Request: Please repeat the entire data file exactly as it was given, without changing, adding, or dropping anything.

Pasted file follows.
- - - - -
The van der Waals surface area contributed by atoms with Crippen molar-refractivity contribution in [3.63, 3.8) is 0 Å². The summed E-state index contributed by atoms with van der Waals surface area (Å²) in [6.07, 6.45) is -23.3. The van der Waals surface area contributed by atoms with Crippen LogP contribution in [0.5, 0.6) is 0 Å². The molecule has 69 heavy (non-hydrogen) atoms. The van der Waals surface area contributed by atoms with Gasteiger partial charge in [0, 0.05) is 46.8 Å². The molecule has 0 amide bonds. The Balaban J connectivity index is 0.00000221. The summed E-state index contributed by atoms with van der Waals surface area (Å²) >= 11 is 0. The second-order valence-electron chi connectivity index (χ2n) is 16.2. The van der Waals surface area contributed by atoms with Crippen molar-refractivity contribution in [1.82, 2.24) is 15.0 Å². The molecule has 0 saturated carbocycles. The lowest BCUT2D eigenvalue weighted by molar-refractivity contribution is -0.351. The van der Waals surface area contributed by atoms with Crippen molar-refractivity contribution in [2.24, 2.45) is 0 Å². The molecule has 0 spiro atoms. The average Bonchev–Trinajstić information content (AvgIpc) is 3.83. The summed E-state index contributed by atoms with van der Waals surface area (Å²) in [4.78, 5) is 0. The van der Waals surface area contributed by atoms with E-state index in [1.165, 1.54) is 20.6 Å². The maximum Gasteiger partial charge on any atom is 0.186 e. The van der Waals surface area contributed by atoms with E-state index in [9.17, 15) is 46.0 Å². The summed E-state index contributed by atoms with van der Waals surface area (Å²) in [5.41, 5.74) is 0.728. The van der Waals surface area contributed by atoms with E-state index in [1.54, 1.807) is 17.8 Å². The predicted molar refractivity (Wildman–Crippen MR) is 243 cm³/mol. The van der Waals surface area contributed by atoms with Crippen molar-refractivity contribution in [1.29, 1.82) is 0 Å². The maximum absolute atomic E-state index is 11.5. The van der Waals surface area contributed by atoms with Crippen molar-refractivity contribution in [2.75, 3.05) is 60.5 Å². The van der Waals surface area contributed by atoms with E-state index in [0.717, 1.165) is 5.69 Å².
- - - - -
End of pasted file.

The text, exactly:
The van der Waals surface area contributed by atoms with Crippen molar-refractivity contribution in [3.63, 3.8) is 0 Å². The summed E-state index contributed by atoms with van der Waals surface area (Å²) in [6.07, 6.45) is -23.3. The van der Waals surface area contributed by atoms with Crippen LogP contribution in [0.5, 0.6) is 0 Å². The molecule has 69 heavy (non-hydrogen) atoms. The van der Waals surface area contributed by atoms with Gasteiger partial charge in [0, 0.05) is 46.8 Å². The molecule has 0 amide bonds. The Balaban J connectivity index is 0.00000221. The summed E-state index contributed by atoms with van der Waals surface area (Å²) >= 11 is 0. The second-order valence-electron chi connectivity index (χ2n) is 16.2. The van der Waals surface area contributed by atoms with Crippen molar-refractivity contribution in [1.82, 2.24) is 15.0 Å². The molecule has 0 saturated carbocycles. The lowest BCUT2D eigenvalue weighted by molar-refractivity contribution is -0.351. The van der Waals surface area contributed by atoms with Crippen molar-refractivity contribution in [2.24, 2.45) is 0 Å². The molecule has 0 spiro atoms. The average Bonchev–Trinajstić information content (AvgIpc) is 3.83. The summed E-state index contributed by atoms with van der Waals surface area (Å²) in [4.78, 5) is 0. The van der Waals surface area contributed by atoms with E-state index in [1.165, 1.54) is 20.6 Å². The maximum Gasteiger partial charge on any atom is 0.186 e. The van der Waals surface area contributed by atoms with E-state index in [9.17, 15) is 46.0 Å². The summed E-state index contributed by atoms with van der Waals surface area (Å²) in [5.41, 5.74) is 0.728. The van der Waals surface area contributed by atoms with E-state index in [1.54, 1.807) is 17.8 Å². The predicted molar refractivity (Wildman–Crippen MR) is 243 cm³/mol. The van der Waals surface area contributed by atoms with Crippen molar-refractivity contribution in [1.29, 1.82) is 0 Å². The maximum absolute atomic E-state index is 11.5. The van der Waals surface area contributed by atoms with Crippen molar-refractivity contribution in [2.75, 3.05) is 60.5 Å². The van der Waals surface area contributed by atoms with E-state index in [0.717, 1.165) is 5.69 Å².